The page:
The Royals do a fine job with their marketing, they really do. But you have to cultivate a winning environment not just around the stadium, but around the city. Get young people involved. Make Kauffman Stadium a destination for young people. Affiliate yourselves with the most popular bars in town. How cool would it be to walk in to the Brooksider, Tom Fooleries or Paddy O'Quigley's and see dozens of Royals fans watching the game, cheering and celebrating? Make the Royals cool again. Make the Royals Kansas City's team again. Sure we may not win for a few more years, but lay the foundation. Make people expect to win before the winning starts.

"The best way to create a winning environment, is to first expect it" -Marty Schottenheimer

Do that, and maybe someday we'll have a parade with two million people of our own.

Kansas City Awarded 2012 MLB All Star Game

Kauffman Stadium will host the 2012 Major League Baseball All Star Game according to a report from the Kansas City Star.

This is exciting news, especially for a city and franchise that has toiled through the last 25 years without a single playoff game since Game 7 of the 1985 World Series. But you all know that.

The most exciting part is that 2012 will likely be the beginning of a new era in Royals baseball. Prospects Mike Montgomery, Mike Moustakas, Eric Hosmer and others could very well be on the Royals roster at that point. Hell, Moustakas could be partaking in the All Star Game if his amazing minor league numbers translate to the big leagues. Zack Greinke, Billy Butler, Joakim Soria and/or Alex Gordon could very well be on the AL All Star roster in 2012. How about Billy Butler, Alex Gordon or Mike Moustakas participating in the Home Run Derby? Zack Greinke as the starter for the American League? Joakim Soria could come in for the save and clinch home field advantage for the AL in the World Series.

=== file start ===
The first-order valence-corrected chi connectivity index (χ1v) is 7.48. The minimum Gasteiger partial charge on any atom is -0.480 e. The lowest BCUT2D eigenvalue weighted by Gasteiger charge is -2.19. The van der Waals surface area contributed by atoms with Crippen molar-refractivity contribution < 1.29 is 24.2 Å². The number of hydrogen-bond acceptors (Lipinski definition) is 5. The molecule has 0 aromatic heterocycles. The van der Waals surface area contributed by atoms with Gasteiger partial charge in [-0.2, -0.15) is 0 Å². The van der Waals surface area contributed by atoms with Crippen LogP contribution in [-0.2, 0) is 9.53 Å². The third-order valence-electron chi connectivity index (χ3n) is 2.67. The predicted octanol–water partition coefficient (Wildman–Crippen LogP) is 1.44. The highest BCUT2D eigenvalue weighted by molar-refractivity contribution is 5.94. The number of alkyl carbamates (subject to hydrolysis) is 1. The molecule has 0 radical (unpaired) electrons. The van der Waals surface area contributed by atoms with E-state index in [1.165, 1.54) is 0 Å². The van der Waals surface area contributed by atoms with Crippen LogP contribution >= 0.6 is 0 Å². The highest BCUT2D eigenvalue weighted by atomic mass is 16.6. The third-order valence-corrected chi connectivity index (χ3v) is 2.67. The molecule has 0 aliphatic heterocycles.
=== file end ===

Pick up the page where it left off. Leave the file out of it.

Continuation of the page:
It is very, very exciting. Kauffman Stadium should be rocking with the noise and excitement it hasn't seen since the early 90s, especially if the Royals rebuilding period is over and they have entered into legitimate contender status. So here's to the Royals, the Glass family and those who worked to get this game to KC for what will be the first time since 1973.

Get excited KC, we've been waiting for this for a very long time.

Wednesday, June 9, 2010

Royals' draft trend points towards a winning trend...maybe

Last year, the Royals surprised a few people after drafting 23 year old Aaron Crow. Crow was perhaps the most MLB ready pitcher after Stephen Strasburg. This year, they pulled another fast one and drafted Christian Colon, a guy whose name was barely mentioned in the months and weeks leading up to the draft. But it was obvious that the Royals were ready to draft another college player. The Royals say that Colon was the most "MLB ready player in the draft". Experts say that he has Placido Polanco's skills with Derek Jeter's leadership. If so, then that works out pretty nicely for the Royals. Especially if Colon is in the big leagues within the next two years. Then in the 2nd round, they drafted another college player, Brett Eibner, a pitcher/outfielder from Arkansas. Once again, some saying a guy whose offense has him on the fast track to the big leagues, but he also has versatility. If he busts as an offensive player, the Royals can send him back to the minors to work on becoming a big league pitcher.